‘Spiritual’: what a weaselly word that is! Much like ‘Intelligent Design’ as a euphemism for ‘Creationism,’ ‘spiritual’ is a word that believers throw in when they’d like to claim something for religion, but suspect they wouldn’t get away with it. ‘Spiritual’ is conveniently ill-defined and therefore perfect for their purposes, conveying, as it does, a vaguely religious implication that humans are special, somehow elevated above the other animals, attuned to other-worldly influences and having an added dimension that cannot be satisfied with mere Earthly matters. ‘Spiritual’ leaves open the possibility of ‘mysticism’ and ‘higher powers’ and ‘immortal souls,’ without ever having to spell out, and therefore defend, what is meant by such things.

We non-religious might also resort to the word on occasion, when groping for a term to describe a particularly intense sensation of peace or beauty or harmony; but generally speaking, it is rare to find an example of ‘spirituality’ being used in a context where ‘emotional and psychological well-being’ would not be a more appropriate term. Well, shorthand can serve a useful purpose, and ‘emotional and psychological well-being’ is a bit of a mouthful; but still, we should not forget that that is what we are really talking about, and we certainly should not be fooled by the other-dimensioned overtones of ‘spiritual’ vocabulary into thinking that emotional and psychological well-being actively requires us to dabble in matters religious. Link to article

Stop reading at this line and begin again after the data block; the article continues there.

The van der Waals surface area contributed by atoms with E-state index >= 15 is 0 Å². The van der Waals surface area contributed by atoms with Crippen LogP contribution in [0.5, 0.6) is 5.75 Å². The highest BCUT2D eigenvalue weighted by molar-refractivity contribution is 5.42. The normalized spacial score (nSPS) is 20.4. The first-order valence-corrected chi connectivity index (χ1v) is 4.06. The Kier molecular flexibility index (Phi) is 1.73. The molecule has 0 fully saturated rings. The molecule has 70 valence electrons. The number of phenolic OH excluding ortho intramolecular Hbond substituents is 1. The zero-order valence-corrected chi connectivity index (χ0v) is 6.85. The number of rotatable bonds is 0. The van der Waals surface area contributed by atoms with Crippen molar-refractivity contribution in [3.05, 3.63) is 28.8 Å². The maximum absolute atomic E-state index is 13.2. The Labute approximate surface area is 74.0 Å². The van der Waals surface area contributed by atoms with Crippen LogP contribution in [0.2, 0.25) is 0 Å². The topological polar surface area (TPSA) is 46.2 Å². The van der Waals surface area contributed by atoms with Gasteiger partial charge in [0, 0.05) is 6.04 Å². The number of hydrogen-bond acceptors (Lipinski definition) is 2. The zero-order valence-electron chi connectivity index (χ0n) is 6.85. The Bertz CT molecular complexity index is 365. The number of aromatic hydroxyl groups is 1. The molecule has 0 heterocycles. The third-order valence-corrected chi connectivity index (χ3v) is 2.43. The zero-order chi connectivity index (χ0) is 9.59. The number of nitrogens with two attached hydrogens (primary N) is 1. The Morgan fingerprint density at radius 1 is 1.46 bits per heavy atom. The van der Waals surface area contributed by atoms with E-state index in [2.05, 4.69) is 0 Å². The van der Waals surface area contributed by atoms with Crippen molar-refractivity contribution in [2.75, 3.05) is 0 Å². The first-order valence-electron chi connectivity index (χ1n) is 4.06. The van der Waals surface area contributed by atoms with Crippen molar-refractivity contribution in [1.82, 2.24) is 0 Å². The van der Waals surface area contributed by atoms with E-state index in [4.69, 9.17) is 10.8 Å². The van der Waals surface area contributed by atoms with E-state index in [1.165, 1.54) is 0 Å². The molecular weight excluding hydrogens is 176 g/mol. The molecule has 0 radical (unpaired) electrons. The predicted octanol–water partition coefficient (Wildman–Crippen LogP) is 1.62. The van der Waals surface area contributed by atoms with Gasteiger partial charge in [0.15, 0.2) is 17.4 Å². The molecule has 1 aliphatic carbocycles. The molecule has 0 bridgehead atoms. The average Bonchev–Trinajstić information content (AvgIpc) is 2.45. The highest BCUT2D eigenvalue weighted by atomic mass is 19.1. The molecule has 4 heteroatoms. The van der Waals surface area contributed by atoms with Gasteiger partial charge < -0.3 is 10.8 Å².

My “emotional and psychological well-being” frequently comes from my “awe in the wonder of nature.” However, I also can achieve emotional and psychological well-being through the love from and for my family, the enjoyment of beautiful art, music, dance, theater, food, friendship, and laughter. It’s not necessary for me to chase this primitive idea of a spiritual nature. My human nature and my “awe in the wonder of nature” fills me to the brim with “emotional and psychological well-being.” Nothing supernatural is required. I’m a happy Humanist.

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An Act of God